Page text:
Monday 25 June 2018

Some passing thoughts on God

I have a fanciful target to send out 365 short story submissions this calendar year; I suspect my next posting will be an update at how I'm performing against that goal.

In trying not to scrape through the bottom of the barrel just to keep some arbitrary numbers up, I've gone back to previously published works, like my noir-ish desert-set thriller Death of a Medicine Man, which appeared in Crimson Fog in 2012, a publication so obscure I could probably pass my story off as unpublished.  If I hadn't just typed those words, of course.  Doh!

I went back to my mss and the comments the editorial team had on it.  Here's a line from that story: "Half-Moon thought for a moment, the voice of Rosemary Clooney drifting out of an open window farther down the sidewalk."

This elicited the following comment: Very weird image, until I realized he was talking about music; and response from the editor-in-chief: Agreed with Andrea. I don't know Rosemary Clooney, and our readers might not either, but a simple addition here solves the problem, I think.

I know this isn't exactly what they're saying, but there is an implication of editor as God: that the knowledge, experience, and literary & cultural references of readers should be a subset of the editors.  If the editors get the reference or joke, then so will the readers.  If they don't, then please explain for the hard of understanding.  Doesn't matter that (and this is the crucial point to me), given the milieu, Rosemary Clooney would be well known to the narrator and he wouldn't need to, or even think to, spell it out.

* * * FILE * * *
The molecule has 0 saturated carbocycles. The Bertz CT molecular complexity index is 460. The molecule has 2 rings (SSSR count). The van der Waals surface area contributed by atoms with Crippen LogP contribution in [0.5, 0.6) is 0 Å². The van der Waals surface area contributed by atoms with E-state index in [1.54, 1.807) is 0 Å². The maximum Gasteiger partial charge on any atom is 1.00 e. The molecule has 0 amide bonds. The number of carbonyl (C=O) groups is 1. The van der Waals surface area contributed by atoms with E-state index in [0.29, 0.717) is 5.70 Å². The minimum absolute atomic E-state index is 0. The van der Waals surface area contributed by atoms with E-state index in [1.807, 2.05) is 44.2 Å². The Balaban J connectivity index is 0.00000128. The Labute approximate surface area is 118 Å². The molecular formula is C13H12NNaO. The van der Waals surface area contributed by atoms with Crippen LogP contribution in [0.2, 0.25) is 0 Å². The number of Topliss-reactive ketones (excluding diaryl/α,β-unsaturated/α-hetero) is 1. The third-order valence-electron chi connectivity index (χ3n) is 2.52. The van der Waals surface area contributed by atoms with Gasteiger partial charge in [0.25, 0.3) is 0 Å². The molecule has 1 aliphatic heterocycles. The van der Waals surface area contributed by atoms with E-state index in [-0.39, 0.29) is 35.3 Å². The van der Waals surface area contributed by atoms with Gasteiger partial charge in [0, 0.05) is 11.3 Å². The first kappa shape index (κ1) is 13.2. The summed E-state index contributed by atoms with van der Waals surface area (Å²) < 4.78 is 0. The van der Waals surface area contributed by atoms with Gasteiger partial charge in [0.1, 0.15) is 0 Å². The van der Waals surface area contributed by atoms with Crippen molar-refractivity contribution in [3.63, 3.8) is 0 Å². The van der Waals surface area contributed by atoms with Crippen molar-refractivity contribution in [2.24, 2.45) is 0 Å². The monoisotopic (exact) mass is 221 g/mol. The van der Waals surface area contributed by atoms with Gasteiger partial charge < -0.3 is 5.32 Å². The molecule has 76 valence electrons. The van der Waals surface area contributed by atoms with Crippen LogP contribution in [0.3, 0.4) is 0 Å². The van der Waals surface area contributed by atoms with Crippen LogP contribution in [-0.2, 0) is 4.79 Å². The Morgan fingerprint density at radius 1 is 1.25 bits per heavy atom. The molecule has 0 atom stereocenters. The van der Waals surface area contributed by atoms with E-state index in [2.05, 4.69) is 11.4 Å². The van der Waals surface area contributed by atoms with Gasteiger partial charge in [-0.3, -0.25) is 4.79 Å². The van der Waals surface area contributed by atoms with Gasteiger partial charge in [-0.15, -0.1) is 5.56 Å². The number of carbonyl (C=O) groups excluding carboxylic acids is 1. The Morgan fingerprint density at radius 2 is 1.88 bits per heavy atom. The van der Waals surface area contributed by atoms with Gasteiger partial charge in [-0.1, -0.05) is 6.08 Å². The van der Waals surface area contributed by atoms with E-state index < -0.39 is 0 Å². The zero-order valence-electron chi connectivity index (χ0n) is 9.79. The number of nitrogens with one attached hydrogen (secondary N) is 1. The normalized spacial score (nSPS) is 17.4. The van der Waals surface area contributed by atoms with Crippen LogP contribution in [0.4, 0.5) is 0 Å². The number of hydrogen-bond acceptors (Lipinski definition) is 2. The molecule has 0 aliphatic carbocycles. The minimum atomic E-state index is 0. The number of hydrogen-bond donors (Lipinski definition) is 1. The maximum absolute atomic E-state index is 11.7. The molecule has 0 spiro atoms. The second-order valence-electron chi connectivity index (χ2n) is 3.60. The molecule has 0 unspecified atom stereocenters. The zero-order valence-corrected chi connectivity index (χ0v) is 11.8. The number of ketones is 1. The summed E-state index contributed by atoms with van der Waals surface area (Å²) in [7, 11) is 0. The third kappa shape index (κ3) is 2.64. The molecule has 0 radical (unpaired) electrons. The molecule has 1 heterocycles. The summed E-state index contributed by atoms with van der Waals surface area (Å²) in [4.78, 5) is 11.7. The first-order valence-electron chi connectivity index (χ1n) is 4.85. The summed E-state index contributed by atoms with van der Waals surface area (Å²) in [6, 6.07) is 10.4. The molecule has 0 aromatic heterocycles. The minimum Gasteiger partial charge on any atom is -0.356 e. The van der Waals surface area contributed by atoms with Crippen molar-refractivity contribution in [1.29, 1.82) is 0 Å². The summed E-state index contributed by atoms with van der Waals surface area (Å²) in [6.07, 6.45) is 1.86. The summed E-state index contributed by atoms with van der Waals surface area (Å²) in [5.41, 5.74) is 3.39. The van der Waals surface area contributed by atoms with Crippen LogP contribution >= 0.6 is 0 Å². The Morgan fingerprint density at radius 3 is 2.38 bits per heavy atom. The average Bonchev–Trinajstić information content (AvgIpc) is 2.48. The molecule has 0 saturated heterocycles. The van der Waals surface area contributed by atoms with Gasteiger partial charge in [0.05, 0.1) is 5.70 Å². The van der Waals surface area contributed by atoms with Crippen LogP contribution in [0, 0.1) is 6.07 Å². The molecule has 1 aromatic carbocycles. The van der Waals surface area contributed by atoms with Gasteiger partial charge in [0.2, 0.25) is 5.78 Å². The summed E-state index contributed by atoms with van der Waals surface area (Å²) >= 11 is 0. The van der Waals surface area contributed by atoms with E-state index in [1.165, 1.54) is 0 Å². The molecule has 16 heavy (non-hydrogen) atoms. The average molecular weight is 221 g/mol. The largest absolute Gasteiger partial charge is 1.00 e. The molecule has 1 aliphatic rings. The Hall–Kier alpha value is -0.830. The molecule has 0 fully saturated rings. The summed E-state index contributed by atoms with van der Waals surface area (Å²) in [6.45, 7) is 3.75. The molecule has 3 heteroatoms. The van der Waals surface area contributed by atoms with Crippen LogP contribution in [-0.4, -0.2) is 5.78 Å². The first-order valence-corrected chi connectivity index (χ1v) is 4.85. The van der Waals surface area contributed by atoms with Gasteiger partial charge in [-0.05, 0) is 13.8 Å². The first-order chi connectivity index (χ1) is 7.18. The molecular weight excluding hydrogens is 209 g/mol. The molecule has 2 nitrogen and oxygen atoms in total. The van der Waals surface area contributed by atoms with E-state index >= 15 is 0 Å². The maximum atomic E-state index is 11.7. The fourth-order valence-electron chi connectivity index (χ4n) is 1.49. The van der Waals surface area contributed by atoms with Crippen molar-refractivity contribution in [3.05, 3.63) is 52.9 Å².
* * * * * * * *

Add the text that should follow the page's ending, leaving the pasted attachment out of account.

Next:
I'm not sure if I ever did rewrite that line, but I've always worked on the basis that readers are clever, especially en masse, much cleverer than writers.  Or editors.  I actually enjoy a clear reference that I don't get; it makes me explore, find out what the author was getting at, find out things that I didn't know.  Or when I do get it - I still have a very soft spot for Dirk Gently's Holistic Detective Agency, for the moment when the reading of the second and stranger part of Coleridge's Kubla Khan begins.  Not a tricky joke to get, granted, but it does give you the feeling of privileged access.  

I'm currently rewriting a story for James Gunn's Ad Astra (which doesn't mean that it's sold by any means), which involves an alcoholic taking refuge on a dry colony.  Offered a drink, he is surprised that the reasons for his escaping Earth are not known.  The response comes, “Did you abscond with the church funds? Run off with a senator's wife? I like to think you killed a man."

The line is, of course, from Casablanca.  I haven't credited it - but the speaker is described as an aesthete given to literary quotations - and may even cut it down to the last part to make it less on the nose and less problematic, copyright-wise.  But the point is, Rick then goes on to say that he came to Casablanca for the waters, exactly the same reason my alcoholic travels to Titan.  It a subtlety that'll be lost on ninety-nine out of a hundred readers.  But I'm writing for the one percent who will smile, their thought process echoing mine.

There is a flip-side to this, which is readers telling you your story is an allegory for man's inhumanity to man; or the politics of the Philippines; or how they're feeling right then, right there, whereas it's actually a simple story about a personality clash on a faraway planet.  I have no idea of the state of your soul, honest.  I only make the mirror, not the visions you see in it. 

Of course, we all know that the writer is God, pulling the strings, making the puppets dance, but only within the world of the story.  Outside, in the bigger, scarier real world, it's you, the reader.  And I'll continue to try to treat you are as clever as the cleverest amongst you, not on a par with the dumbest.  It's the only way I know.

Friday 15 June 2018

You too can be a museum piece